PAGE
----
Nonetheless, the drug and its generic versions are widely used for that purpose.
France's pharmaceutical regulator has decided the risks associated with Diane outweigh the benefits, after four deaths linked to the drug in the past 25 years, and has suspended it from sale.
Australia's watchdog has responded by issuing a safety advisory.
It says they should not stop taking the drug unless advised by their doctor.
Australian Medical Association president Steve Hambleton says it is quite commonly used.
"It has a specific make-up which makes it useful for a particular medical problem, and that's acne or excess hair growth," he said.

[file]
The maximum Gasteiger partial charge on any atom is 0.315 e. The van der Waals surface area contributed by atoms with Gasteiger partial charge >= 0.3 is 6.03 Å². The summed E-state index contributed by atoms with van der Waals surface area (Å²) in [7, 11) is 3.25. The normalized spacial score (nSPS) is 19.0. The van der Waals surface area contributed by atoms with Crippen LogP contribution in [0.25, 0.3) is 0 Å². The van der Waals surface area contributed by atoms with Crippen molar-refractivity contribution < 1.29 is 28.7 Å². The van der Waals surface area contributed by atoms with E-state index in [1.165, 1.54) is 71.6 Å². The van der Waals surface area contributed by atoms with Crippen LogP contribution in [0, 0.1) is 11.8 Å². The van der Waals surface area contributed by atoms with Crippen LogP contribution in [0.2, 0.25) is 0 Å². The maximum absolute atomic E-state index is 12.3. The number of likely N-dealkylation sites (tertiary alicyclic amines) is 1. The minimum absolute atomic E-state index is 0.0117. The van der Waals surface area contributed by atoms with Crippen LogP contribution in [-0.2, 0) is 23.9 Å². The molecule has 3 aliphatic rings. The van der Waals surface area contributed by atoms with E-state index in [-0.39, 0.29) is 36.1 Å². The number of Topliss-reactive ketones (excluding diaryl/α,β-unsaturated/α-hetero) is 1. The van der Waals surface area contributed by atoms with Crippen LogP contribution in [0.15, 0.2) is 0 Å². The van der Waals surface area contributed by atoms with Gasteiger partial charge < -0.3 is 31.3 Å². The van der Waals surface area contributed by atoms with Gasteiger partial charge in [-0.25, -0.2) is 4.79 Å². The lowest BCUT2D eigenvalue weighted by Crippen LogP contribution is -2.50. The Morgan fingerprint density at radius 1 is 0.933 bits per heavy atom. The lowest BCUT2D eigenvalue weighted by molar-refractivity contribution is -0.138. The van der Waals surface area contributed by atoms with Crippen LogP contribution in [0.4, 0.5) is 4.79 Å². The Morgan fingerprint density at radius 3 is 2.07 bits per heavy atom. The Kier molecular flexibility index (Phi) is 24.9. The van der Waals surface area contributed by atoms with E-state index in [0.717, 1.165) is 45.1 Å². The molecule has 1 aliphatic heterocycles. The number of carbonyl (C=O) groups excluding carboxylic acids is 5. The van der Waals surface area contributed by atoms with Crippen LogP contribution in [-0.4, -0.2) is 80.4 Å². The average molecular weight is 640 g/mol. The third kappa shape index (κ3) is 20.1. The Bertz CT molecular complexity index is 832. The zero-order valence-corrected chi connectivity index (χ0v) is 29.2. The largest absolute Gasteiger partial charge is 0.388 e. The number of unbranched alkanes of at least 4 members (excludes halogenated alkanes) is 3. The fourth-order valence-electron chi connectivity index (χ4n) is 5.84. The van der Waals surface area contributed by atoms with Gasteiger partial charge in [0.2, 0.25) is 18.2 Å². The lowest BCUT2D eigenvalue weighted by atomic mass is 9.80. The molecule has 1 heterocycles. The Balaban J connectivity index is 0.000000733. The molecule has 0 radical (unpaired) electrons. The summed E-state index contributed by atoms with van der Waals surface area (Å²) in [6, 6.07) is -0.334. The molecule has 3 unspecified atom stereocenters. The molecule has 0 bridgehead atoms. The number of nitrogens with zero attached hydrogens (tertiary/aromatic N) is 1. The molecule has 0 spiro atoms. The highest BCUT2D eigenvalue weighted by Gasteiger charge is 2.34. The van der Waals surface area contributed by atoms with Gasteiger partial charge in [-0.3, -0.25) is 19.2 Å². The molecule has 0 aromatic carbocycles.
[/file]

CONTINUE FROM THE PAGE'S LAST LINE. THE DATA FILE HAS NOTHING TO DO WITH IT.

"There are a lot of people who've taken it for that reason and stayed on it for contraceptive reasons.
"We need to make sure that we treat people appropriately with any drug. And if there's been a safety signal it does bear review."
Dr Hambleton says there are alternatives women can take.
"They do need to ask their doctor: what is my particular risk? And that is influenced by age, your family history of blood clots, whether you're overweight and whether you smoke," he said.